Friday, March 13, 2015

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[IWS] EMCC: NEW FORMS OF EMPLOYMENT [12 March 2015]

IWS Documented News Service

_______________________________

Institute for Workplace Studies-----------------Professor Samuel B. Bacharach

School of Industrial & Labor Relations-------- Director, Institute for Workplace Studies

Cornell University

16 East 34th Street, 4th floor--------------------Stuart Basefsky

New York, NY 10016 -------------------------------Director, IWS News Bureau

________________________________________________________________________

NOTE: Funding for this service ends on 31 March 2015. Postings will end on this date as well.

 

European Foundation for the Improvement of Living and Working Conditions (Dublin Foundation)

European Monitoring Centre on Change (EMCC)

 

NEW FORMS OF EMPLOYMENT [12 March 2015]

http://www.eurofound.europa.eu/publications/report/2015/working-conditions-labour-market/new-forms-of-employment

or

http://eurofound.europa.eu/sites/default/files/ef_publication/field_ef_document/ef1461en_3.pdf

[full-text, 168 pages]

 

Executive Summary

http://eurofound.europa.eu/sites/default/files/ef_publication/field_ef_document/ef1461en1_0.pdf

 

 

Across Europe, new forms of employment are emerging that are different from traditional standard or non-standard employment in a number of ways. Some transform the relationship between employer and employee, some change work organisation and work patterns, and some do both. This report identifies nine forms of employment that are new or have become increasingly important in Europe since the year 2000. While there is wide diversity in terms of their characteristics and employment relationship, all the forms aim to increase flexibility for employers and/or employees. Although some have the potential to benefit employers and employees equally, in a few cases concerns have been raised about their impact on working conditions and the labour market. The report concludes with recommendations about the need to raise awareness of the potential problems and establish safety nets for workers. An executive summary is available - see Related content.

 

CONTENTS

Executive summary 1

Introduction 4

1 – New forms of employment in Europe – An overview 7

 

2 – Employee sharing 11

General characteristics 11

Strategic employee sharing 12

Ad-hoc employee sharing 21

Characteristics of employers and employees 24

Drivers and barriers 26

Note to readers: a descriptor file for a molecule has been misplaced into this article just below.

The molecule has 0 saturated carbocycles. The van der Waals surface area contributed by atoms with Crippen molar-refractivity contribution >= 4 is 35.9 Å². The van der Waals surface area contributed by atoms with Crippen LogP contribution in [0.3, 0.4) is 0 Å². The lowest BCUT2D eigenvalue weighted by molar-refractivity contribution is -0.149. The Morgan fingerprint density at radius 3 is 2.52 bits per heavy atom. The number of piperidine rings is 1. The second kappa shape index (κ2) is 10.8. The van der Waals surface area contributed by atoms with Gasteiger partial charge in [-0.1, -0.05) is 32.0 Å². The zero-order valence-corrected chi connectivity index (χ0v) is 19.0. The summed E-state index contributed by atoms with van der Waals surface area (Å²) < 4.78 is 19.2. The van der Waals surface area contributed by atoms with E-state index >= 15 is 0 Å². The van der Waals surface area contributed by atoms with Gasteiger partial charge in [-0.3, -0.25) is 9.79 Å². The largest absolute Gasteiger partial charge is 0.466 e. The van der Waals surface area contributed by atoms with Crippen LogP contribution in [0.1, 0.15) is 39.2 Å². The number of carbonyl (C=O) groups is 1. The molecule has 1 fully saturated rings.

Implications for working conditions 26

Implications for the labour market 28

 

3 – Job sharing 31

General characteristics 31

Characteristics of employers and employees 35

Drivers and barriers 36

Implications for working conditions 37

Implications for the labour market 38

 

4 – Interim management 40

General characteristics 40

Characteristics of employers and employees 42

Drivers 43

Implications for working conditions 44

Implications for the labour market 45

 

5 – Casual work 46

General characteristics 46

Intermittent work 49

On-call work and zero-hours contracts 55

Characteristics of employers and employees 61

Drivers and barriers 64

Implications for working conditions 66

Implications for the labour market 70

 

6 – ICT-based mobile work 72

General characteristics 72

Characteristics of employers and employees 75

Drivers and barriers 76

Implications for working conditions 77

Implications for the labour market 80

 

7 – Voucher-based work 82

General characteristics 82

Modes of operation in different countries 83

Characteristics of clients and workers 94

Drivers and barriers 97

Implications for working conditions 98

Implications for the labour market 101

 

8 – Portfolio work 103

General characteristics 103

Characteristics of clients and workers 104

Drivers and barriers 105

Implications for working conditions 105

Implications for the labour market 106

 

9 – Crowd employment 107

General characteristics 107

Characteristics of clients and workers 112

Drivers and barriers 113

Implications for working conditions 115

Implications for the labour market 116

 

10 – Collaborative employment 118

General characteristics 118

Workers’ characteristics 124

Drivers and barriers 126

Implications for working conditions 126

Implications for the labour market 127

 

11 – Policy discussion on new forms of employment 129

General considerations 129

Employee sharing 129

Job sharing 131

Casual work 131

ICT-based mobile work 132

Voucher-based work 133

Crowd employment 133

Coworking 134

 

12 – Conclusions and policy pointers 135

Main characteristics of new employment forms 135

Impact on working conditions and the labour market 138

Policy pointers 142

Bibliography 146

 

Annex: Overview of national contributions 159

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This information is provided to subscribers, friends, faculty, students and alumni of the School of Industrial & Labor Relations (ILR). It is a service of the Institute for Workplace Studies (IWS) in New York City. Stuart Basefsky is responsible for the selection of the contents which is intended to keep researchers, companies, workers, and governments aware of the latest information related to ILR disciplines as it becomes available for the purposes of research, understanding and debate. The content does not reflect the opinions or positions of Cornell University, the School of Industrial & Labor Relations, or that of Mr. Basefsky and should not be construed as such. The service is unique in that it provides the original source documentation, via links, behind the news and research of the day. Use of the information provided is unrestricted. However, it is requested that users acknowledge that the information was found via the IWS Documented News Service.

 

 

 

 

 

 

 

 

 




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